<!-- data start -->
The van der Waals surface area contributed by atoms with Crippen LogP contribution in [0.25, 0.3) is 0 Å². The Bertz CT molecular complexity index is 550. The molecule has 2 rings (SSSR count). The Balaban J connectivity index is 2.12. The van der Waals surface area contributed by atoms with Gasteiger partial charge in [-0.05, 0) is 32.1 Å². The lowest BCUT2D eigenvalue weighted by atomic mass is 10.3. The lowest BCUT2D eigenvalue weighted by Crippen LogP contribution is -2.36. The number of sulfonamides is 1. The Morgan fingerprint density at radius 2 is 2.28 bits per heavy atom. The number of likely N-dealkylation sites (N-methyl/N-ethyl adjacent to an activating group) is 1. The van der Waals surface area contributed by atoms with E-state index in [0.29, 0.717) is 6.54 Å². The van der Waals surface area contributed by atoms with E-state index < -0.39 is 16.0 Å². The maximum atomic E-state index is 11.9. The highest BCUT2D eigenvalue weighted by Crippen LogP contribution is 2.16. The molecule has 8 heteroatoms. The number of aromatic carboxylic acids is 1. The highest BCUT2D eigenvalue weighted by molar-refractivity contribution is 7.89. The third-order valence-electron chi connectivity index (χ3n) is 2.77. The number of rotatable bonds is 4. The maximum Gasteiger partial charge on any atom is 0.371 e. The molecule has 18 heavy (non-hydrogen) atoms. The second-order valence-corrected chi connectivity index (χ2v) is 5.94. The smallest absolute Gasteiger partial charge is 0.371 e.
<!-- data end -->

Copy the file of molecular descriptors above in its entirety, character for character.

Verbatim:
The van der Waals surface area contributed by atoms with Crippen LogP contribution in [0.25, 0.3) is 0 Å². The Bertz CT molecular complexity index is 550. The molecule has 2 rings (SSSR count). The Balaban J connectivity index is 2.12. The van der Waals surface area contributed by atoms with Gasteiger partial charge in [-0.05, 0) is 32.1 Å². The lowest BCUT2D eigenvalue weighted by atomic mass is 10.3. The lowest BCUT2D eigenvalue weighted by Crippen LogP contribution is -2.36. The number of sulfonamides is 1. The Morgan fingerprint density at radius 2 is 2.28 bits per heavy atom. The number of likely N-dealkylation sites (N-methyl/N-ethyl adjacent to an activating group) is 1. The van der Waals surface area contributed by atoms with E-state index in [0.29, 0.717) is 6.54 Å². The van der Waals surface area contributed by atoms with E-state index < -0.39 is 16.0 Å². The maximum atomic E-state index is 11.9. The highest BCUT2D eigenvalue weighted by Crippen LogP contribution is 2.16. The molecule has 8 heteroatoms. The number of aromatic carboxylic acids is 1. The highest BCUT2D eigenvalue weighted by molar-refractivity contribution is 7.89. The third-order valence-electron chi connectivity index (χ3n) is 2.77. The number of rotatable bonds is 4. The maximum Gasteiger partial charge on any atom is 0.371 e. The molecule has 18 heavy (non-hydrogen) atoms. The second-order valence-corrected chi connectivity index (χ2v) is 5.94. The smallest absolute Gasteiger partial charge is 0.371 e.